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Visual & Performing Arts
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Nature of Narrative Art. Visual & Performing Arts Research Paper (Research Paper Sample)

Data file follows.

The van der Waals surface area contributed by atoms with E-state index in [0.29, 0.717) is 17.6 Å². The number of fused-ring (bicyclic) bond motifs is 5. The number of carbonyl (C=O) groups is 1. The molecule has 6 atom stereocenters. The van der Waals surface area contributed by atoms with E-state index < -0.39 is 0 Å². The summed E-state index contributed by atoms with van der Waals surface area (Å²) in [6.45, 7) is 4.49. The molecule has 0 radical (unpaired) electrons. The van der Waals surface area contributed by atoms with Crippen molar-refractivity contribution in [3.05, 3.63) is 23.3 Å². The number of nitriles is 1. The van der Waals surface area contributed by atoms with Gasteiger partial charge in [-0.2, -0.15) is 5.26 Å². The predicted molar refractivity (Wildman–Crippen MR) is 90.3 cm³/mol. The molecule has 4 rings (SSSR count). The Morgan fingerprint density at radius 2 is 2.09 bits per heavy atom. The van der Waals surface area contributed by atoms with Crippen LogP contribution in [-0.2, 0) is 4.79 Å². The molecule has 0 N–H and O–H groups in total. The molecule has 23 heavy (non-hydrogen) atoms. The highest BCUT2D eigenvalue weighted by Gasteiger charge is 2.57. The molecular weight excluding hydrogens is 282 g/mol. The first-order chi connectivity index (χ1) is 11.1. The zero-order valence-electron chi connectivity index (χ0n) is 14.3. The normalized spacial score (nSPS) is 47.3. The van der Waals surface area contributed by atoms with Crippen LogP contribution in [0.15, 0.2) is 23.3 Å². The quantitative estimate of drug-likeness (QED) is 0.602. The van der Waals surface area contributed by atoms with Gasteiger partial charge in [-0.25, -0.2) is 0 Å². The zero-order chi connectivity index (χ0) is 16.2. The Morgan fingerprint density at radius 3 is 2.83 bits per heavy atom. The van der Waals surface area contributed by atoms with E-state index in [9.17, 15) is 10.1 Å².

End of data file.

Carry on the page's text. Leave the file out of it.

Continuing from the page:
The art work must choose in Toronto art gallery, bust choose is AGO art gallery.